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Before disembarking at Rangiroa to dive, in october 2012I didn't even know they produced... wine ! It seems incredible, but yes, we grow vines in the middle of the Pacific, in the Tuamotu archipelago in Polynesia.
Vines between ocean and lagoon
It happens on a motu (coral islet) of the immense atoll of Rangiroa. Between the lagoon and the ocean, the rows of vines of the "Vin de Tahiti - Domaine Dominique Auroy" stretch out.
The coral soil is enriched by natural compost (crushed algae and shoots). Papaya and tiare protect the vineyard from the spray.
At the rate of two harvests a year, these vines give three whites (closed reef, white coral and white fluffy) and a rosé (pink nacarat).
During my 2012 trip, I unfortunately did not have time to visit the vineyard, but I tasted the coral white (2011 southern vintage), at cocktail hour, facing the lagoon of Moorea.
It is a soft wine with a beautiful golden color, I remember the fruity and mineral notes. "A blend of Italia and Hamburg muscatel grapes", specifies the website of the domain (www.vindetahiti.com).
I am not a specialist by any means, but I found it very good! I guess I enjoyed it even more because I was under the coconut trees, in an enchanting setting. I obviously recommend tasting it (in moderation) in these ideal conditions... 😉
A crazy bet
I researched this amazing vineyard project. It was conceived in the 1990s by businessman Dominique Auroy. "I think I made wine as a provocation at first." he writes in his book Tahitian wine. Passion then caught up with him, he says.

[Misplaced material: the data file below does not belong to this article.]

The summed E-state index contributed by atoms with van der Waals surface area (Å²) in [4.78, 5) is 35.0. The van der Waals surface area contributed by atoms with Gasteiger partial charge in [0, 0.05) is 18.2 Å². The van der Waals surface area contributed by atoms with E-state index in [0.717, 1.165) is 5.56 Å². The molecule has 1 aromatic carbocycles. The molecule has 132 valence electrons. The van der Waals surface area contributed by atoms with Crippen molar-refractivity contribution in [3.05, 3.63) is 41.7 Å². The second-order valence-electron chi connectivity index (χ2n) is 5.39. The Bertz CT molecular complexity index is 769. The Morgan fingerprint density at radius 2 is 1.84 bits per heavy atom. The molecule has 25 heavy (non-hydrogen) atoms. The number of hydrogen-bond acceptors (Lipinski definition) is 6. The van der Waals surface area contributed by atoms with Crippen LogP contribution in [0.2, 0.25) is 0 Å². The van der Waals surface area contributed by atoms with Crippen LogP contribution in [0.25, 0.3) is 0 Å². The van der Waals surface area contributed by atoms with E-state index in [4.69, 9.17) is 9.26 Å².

At the beginning, he envisaged planting in several Pacific islands. But it will take a lot of persistence, acclimatization tests, grape variety selection and irrigation work before the first harvest, in the early 2000s. The 6-hectare estate is now able to produce up to 35,000 bottles per year (for more information, I invite you to read the article on the October 2015 harvest, in The Dispatch of Tahiti).
Why did you choose Rangiroa? Because, among other things, "from its limestone and coral soil, which gives a taste of gunflint close to some sancerres", explains Sébastien Thépenier, wine oenologist for a dozen years, quoted by The Express in July 2014. An almost ideal terroir, compared to the other archipelagos: "Not as dry as the Marquesas, not as wet as Tahiti, and not as isolated as the Australs."